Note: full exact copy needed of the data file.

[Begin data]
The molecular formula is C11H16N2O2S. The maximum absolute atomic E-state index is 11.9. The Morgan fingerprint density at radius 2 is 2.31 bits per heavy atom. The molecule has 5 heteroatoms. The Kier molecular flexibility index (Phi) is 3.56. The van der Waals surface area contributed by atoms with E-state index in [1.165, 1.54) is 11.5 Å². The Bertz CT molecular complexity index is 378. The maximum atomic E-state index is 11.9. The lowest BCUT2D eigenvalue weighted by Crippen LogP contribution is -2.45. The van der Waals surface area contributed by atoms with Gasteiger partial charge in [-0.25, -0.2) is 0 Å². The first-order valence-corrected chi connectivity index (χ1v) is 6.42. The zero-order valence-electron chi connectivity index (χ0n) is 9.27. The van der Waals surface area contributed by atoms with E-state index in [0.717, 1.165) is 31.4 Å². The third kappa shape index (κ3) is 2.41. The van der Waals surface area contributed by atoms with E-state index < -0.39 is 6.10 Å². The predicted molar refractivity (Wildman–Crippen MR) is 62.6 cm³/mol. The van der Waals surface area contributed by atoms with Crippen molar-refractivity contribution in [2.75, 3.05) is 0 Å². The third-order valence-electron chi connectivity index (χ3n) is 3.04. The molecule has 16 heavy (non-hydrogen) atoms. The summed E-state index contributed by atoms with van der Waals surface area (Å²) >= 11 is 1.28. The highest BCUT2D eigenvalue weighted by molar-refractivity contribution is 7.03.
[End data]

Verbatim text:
The molecular formula is C11H16N2O2S. The maximum absolute atomic E-state index is 11.9. The Morgan fingerprint density at radius 2 is 2.31 bits per heavy atom. The molecule has 5 heteroatoms. The Kier molecular flexibility index (Phi) is 3.56. The van der Waals surface area contributed by atoms with E-state index in [1.165, 1.54) is 11.5 Å². The Bertz CT molecular complexity index is 378. The maximum atomic E-state index is 11.9. The lowest BCUT2D eigenvalue weighted by Crippen LogP contribution is -2.45. The van der Waals surface area contributed by atoms with Gasteiger partial charge in [-0.25, -0.2) is 0 Å². The first-order valence-corrected chi connectivity index (χ1v) is 6.42. The zero-order valence-electron chi connectivity index (χ0n) is 9.27. The van der Waals surface area contributed by atoms with E-state index in [0.717, 1.165) is 31.4 Å². The third kappa shape index (κ3) is 2.41. The van der Waals surface area contributed by atoms with E-state index < -0.39 is 6.10 Å². The predicted molar refractivity (Wildman–Crippen MR) is 62.6 cm³/mol. The van der Waals surface area contributed by atoms with Crippen molar-refractivity contribution in [2.75, 3.05) is 0 Å². The third-order valence-electron chi connectivity index (χ3n) is 3.04. The molecule has 16 heavy (non-hydrogen) atoms. The summed E-state index contributed by atoms with van der Waals surface area (Å²) >= 11 is 1.28. The highest BCUT2D eigenvalue weighted by molar-refractivity contribution is 7.03.